Clare Island is 7.5 kilometres from Roonagh Pier, north-west of Dublin.Rates start at AU$400 per person per night (minimum two-night stay), which includes transfers, accommodation, breakfast and dinner.
From Cagliari, the vibrant and ancient capital of the Italian island province of Sardinia, it takes about an hour to get to Chia, a sleepy resort town famous for its aquamarine waters and peach-coloured sands. Chia gives its name to a series of spectacular bays in Sardinia’s south, from the ruins of the ancient Phoenician site of Bithia to Capo Spartivento, situated at Sardinia’s southernmost point. Perched on a steep bluff on an isolated, sun-baked promontory 15 minutes from Chia is Faro Capo Spartivento, a terracotta-coloured lighthouse built by the Italian Navy from 1854.
While the lighthouse still illuminates the way for mariners, it now also doubles as five-star accommodation. The two-storey beacon, boasting panoramic views of the Mediterranean, is situated in a completely wild and unpolluted area, where there are no nearby buildings. The lighthouse features six suites with simple, yet stunning interiors that include Murano chandeliers and deep baths. Some suites overlook the ocean while others enjoy views of the verdant Sardinian hills. There’s also a library, alfresco dining area, infinity pool that seems to fall into the deep blue Mediterranean, and a wide terrace that’s perfect for enjoying a chilled wine.
An onsite chef spoils a maximum of 12 guests with classic Sardinian cuisine that may include spaghetti with sea urchins, lamb with artichokes, octopus salad, and seadas, fritters filled with fresh cheese and honey.
Faro Capo Spartivento is 57-kilometres south-west of Cagliari International Airport. Doubles from AU$640 per night, including breakfast and transfers
When Belle Tout Lighthouse was built in 1832, high on a chalk cliff 106 metres above the churning English Channel, it was more than 30 metres from the almost vertical cliff face.
After being decommissioned in 1902 the lighthouse changed hands several times until it was purchased by the BBC in 1986, who used it in the production of the television series of Fay Weldon’s Life and Loves of a She-Devil. By 1998 erosion meant the three-storey lighthouse lay a mere nine metres from the edge of the cliff and it was feared the 600 tonne granite structure would tumble into the ocean.
A year later the lighthouse was perilously close to the eroding cliff when the South Downs Lighthouse Trust launched a roughly AU$440,000 rescue package to save the unique building, which was subsequently pushed back 17 metres from the edge of the crumbling cliff.
Following extensive renovations, Belle Tout opened to the public in 2010 and now features six ensuite bedrooms including themed rooms such as Old England and the Captain’s Cabin, and a guest lounge in the upper level called the Lantern Room, with wonderful views of the sea and rolling green hills of the glorious South Downs National Park. It’s a place of verdant pastures, ancient woodlands, river valleys, fine old pubs and old-world villages.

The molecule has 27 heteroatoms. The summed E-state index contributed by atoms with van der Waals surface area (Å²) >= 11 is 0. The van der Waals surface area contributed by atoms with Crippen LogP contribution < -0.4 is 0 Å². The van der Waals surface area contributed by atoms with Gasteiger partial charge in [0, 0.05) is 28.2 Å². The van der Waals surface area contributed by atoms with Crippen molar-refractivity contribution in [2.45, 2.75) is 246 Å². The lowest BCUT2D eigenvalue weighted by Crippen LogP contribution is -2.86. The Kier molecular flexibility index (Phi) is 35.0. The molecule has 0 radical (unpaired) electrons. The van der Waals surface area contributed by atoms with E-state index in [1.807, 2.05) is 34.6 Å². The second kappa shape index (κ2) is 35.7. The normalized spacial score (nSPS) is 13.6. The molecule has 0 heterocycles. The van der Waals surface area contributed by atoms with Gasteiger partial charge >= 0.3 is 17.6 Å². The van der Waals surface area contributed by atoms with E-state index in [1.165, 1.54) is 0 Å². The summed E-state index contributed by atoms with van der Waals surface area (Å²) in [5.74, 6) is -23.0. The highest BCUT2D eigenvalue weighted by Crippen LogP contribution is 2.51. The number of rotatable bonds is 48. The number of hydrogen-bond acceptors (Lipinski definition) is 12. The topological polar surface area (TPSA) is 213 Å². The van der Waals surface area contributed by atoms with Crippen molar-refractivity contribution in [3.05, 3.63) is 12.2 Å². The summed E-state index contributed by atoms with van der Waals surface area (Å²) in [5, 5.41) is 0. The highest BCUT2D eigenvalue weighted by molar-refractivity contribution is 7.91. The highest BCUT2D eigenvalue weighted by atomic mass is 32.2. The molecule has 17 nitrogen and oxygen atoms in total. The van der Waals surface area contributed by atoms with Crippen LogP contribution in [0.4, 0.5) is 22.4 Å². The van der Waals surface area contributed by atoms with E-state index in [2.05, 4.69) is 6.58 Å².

Belle Tout Lighthouse is 120 kilometres south of London. Rates from AU$285 per double per night, including breakfast (minimum two-night stay).
Built on a jagged cliff overlooking the stormy confluence of the Southern Ocean and Bass Strait in 1848, Cape Otway Lighthouse is the oldest surviving beacon of its type in Australia. Located 90 metres above the ocean, the lighthouse was constructed on this isolated stretch of coast as an essential aid to navigation – more than 80 shipwrecks were recorded along a 130 kilometre stretch of coast between Port Fairy and Cape Otway alone.
While the ocean off the cape can be relatively tame during the warmer months, it’s exhilarating to experience this secluded slice of coastline off-season, when winds up to 130 kilometres an hour tear across the cliffs and colossal waves crash onto the saw-like rocks of Otway Reef, two kilometres offshore.
When tempests rage, the snug interior of the lightstation buildings (Lighthouse Lodge which sleeps up to 13; Lightkeeper’s Cottage which sleeps eight; and the very romantic Light Station Studio for two) couldn’t be more alluring. Among Australia’s most upscale lighthouse accommodation, Cape Otway features comfortable lounges, modern chef’s kitchen where you can cook up a storm, spacious dining rooms and open fireplaces.
Rambling around the light-station grounds when the gates have closed for the night and we have the place to ourselves, we spot koalas, wallabies and echidnas. From June to September, southern right, pilot and killer whales are also regularly seen passing the cape.
Cape Otway light station is 230 kilometres south-west of Melbourne. Studio from AU$330 per double per night, including breakfast; Lightkeeper’s Cottage from AU$280 per double.